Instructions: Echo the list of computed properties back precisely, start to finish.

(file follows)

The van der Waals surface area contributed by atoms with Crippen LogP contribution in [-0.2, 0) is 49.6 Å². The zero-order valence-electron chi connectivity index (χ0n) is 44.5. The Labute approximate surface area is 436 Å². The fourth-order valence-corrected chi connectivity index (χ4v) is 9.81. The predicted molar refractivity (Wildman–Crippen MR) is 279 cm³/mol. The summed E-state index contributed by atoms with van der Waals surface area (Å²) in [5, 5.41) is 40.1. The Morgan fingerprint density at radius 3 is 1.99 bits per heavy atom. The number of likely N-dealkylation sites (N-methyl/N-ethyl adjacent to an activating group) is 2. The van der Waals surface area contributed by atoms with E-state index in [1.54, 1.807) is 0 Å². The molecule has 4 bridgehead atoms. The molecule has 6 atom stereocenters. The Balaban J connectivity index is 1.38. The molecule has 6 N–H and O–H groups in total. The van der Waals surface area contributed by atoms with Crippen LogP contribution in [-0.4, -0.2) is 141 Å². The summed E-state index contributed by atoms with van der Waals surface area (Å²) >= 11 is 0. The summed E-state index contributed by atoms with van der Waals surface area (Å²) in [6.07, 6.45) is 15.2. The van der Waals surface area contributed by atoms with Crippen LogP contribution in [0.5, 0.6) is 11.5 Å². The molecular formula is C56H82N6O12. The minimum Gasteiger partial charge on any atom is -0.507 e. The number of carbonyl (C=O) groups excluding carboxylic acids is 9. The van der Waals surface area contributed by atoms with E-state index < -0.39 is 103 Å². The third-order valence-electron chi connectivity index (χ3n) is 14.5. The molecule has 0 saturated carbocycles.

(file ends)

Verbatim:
The van der Waals surface area contributed by atoms with Crippen LogP contribution in [-0.2, 0) is 49.6 Å². The zero-order valence-electron chi connectivity index (χ0n) is 44.5. The Labute approximate surface area is 436 Å². The fourth-order valence-corrected chi connectivity index (χ4v) is 9.81. The predicted molar refractivity (Wildman–Crippen MR) is 279 cm³/mol. The summed E-state index contributed by atoms with van der Waals surface area (Å²) in [5, 5.41) is 40.1. The Morgan fingerprint density at radius 3 is 1.99 bits per heavy atom. The number of likely N-dealkylation sites (N-methyl/N-ethyl adjacent to an activating group) is 2. The van der Waals surface area contributed by atoms with E-state index in [1.54, 1.807) is 0 Å². The molecule has 4 bridgehead atoms. The molecule has 6 atom stereocenters. The Balaban J connectivity index is 1.38. The molecule has 6 N–H and O–H groups in total. The van der Waals surface area contributed by atoms with Crippen LogP contribution in [-0.4, -0.2) is 141 Å². The summed E-state index contributed by atoms with van der Waals surface area (Å²) >= 11 is 0. The summed E-state index contributed by atoms with van der Waals surface area (Å²) in [6.07, 6.45) is 15.2. The van der Waals surface area contributed by atoms with Crippen LogP contribution in [0.5, 0.6) is 11.5 Å². The molecular formula is C56H82N6O12. The minimum Gasteiger partial charge on any atom is -0.507 e. The number of carbonyl (C=O) groups excluding carboxylic acids is 9. The van der Waals surface area contributed by atoms with E-state index < -0.39 is 103 Å². The third-order valence-electron chi connectivity index (χ3n) is 14.5. The molecule has 0 saturated carbocycles.